Low-Tyramine Diet MAOI Diet
What Is Tyramine?
Tyramine is found in many foods, including wines, ripe cheeses, and fermented or aged foods.
Why Should I Follow a Low-Tyramine Diet?
A low-tyramine diet is recommended if you are taking monoamine oxidase inhibitors (MAOIs), a type of drug found in certain antidepressants, Parkinsons medications, and antibiotics. Eating foods with high amounts of tyramine while taking MAOIs can cause a drug-nutrient interaction that produces side effects such as elevated blood pressure, headaches, heart palpitations, and chest pain.
Eating Guide for a Low-Tyramine Diet
|Food Category||Foods Recommended||Foods to Avoid|
Meat and Beans
Fresh or frozen meats, poultry, fish, and shellfishEggsLegumesNuts, peanut butterThe following are allowed in limited amounts: fresh sausage and pepperoni, canned sardines, caviar and pat (limit to 1 ounce)LiverSmoked or dried meatsSmoked, pickled, or dried fishMeat processed with tenderizersMeat extractsSalamiFermented and dry sausageFermented soybean productsOilsSalad dressings without aged cheeseVegetable oilsNuts, peanut butterOlivesDressings made with aged blue cheeseBeveragesJuiceMilkCarbonated beveragesDecaffeinated coffee and teaThese are allowed, but should be limited: chocolate drinks; coffee, tea, and other caffeinated drinks; white wine; bottled or canned beer; and clear spirits (if approved by your doctor)Tap beer, ale, chianti and vermouth wines, sherry, champagne, and mixed drinksOtherMargarine, butter, mayonnaiseSalt, pepper, spices, and herbsSugarPotato chips, popcornSherbet, ice cream, and jelloHard candyCookies, cakes, and other baked products (made without yeast)Limit chocolate desserts, candies, and syrupsTeriyaki and soy sauce (limit to cup per day)Instant soup mixes and bouillon cubes (check ingredients for yeast), miso soupCheese-filled dessert and cheesecakeImported chocolateBrewer's yeastMSGAll aged and fermented products Additional SuggestionsLimit caffeine intake. While there is no tyramine in caffeine, consuming too much caffeine can result in high blood pressure.Check ingredient lists for the presence of tyramine-containing ingredients, such as marmite and yeast-extracts.Fresh food is less likely to contain high levels of tyramine. Promptly refrigerate or freeze foods.Use or toss leftovers within 48 hours.Eat allowed fresh meats within three days.Eat allowed cheese within three to four weeks.Do not eat combination foods that contain foods on the avoid list.Continue this diet for four weeks after stopping your MAOIs (or as directed by your physician). RESOURCES:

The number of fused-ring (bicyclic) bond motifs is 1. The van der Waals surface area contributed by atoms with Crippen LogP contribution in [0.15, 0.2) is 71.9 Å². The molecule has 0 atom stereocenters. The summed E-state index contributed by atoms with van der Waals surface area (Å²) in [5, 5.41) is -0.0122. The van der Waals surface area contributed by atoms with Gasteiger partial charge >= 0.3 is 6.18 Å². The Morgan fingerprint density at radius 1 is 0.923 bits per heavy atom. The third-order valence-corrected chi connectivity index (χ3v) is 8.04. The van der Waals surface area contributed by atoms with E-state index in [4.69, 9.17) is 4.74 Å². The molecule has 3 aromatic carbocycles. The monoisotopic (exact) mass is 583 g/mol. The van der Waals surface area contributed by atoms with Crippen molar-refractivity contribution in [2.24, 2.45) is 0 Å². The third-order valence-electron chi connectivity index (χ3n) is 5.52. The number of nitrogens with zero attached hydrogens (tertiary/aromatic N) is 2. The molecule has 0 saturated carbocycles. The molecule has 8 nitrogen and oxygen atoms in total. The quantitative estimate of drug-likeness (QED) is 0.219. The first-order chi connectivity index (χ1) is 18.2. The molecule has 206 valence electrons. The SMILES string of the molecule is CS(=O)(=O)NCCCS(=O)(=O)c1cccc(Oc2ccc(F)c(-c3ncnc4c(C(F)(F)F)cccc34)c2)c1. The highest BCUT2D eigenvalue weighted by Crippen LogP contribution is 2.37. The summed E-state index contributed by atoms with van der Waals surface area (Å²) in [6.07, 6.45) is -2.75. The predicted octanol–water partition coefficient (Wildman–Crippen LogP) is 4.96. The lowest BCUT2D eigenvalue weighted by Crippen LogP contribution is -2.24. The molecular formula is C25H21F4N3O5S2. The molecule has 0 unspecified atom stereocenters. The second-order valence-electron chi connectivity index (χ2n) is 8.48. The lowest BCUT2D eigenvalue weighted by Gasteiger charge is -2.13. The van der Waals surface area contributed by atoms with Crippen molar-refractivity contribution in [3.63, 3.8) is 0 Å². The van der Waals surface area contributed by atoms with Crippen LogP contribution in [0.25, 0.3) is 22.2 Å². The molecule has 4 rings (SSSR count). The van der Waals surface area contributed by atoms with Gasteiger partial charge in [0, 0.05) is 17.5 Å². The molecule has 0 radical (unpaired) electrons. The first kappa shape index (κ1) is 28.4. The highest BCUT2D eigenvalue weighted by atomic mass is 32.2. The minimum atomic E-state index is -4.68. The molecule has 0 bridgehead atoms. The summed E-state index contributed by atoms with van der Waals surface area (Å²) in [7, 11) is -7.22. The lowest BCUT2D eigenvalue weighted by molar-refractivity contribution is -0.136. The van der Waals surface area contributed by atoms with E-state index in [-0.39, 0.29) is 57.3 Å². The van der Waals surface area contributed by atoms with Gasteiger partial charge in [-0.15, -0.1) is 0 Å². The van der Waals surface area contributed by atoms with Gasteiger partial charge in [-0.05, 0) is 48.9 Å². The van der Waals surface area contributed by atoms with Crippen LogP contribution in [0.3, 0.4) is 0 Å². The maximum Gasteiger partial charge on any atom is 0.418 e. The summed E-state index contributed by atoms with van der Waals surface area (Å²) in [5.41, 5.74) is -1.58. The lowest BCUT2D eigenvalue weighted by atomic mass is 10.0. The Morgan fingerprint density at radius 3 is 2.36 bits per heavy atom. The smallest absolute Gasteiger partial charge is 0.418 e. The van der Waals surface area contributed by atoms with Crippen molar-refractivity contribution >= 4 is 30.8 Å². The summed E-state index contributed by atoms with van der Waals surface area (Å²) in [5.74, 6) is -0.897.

American Dietetic Associationhttp://www.eatright.org National Institutes of Healthhttp://www.nih.gov/ CANADIAN RESOURCES: Dietitians of Canadahttp://www.dietitians.ca Public Health Agency of Canadahttp://www.phac-aspc.gc.ca/ References Low-tyramine diet. Northwestern Memorial Hospital website. Available at: http://www.nmh.org/nmh/patientinformation/lowtryaminediet.htm . Accessed June 24, 2007. Low-tyramine diet for use with monoamine oxidase inhibitors. University of North Carolina School of Medicine website. Available at: http://gcrc.med.unc.edu/investigators/diet/diet_maoi.html . Accessed June 24, 2007. MAOI diet facts. University of Pittsburg Medical Center website. Available at: http://patienteducation.upmc.com/Pdf/MaoiDiet.pdf . Accessed June 24, 2007. Last reviewed May 2008 by Maria Adams, MS, MPH, RDPlease be aware that this information is provided to supplement the care provided by your physician. It is neither intended nor implied to be a substitute for professional medical advice. CALL YOUR HEALTHCARE PROVIDER IMMEDIATELY IF YOU THINK YOU MAY HAVE A MEDICAL EMERGENCY. Always seek the advice of your physician or other qualified health provider prior to starting any new treatment or with any questions you may have regarding a medical condition.
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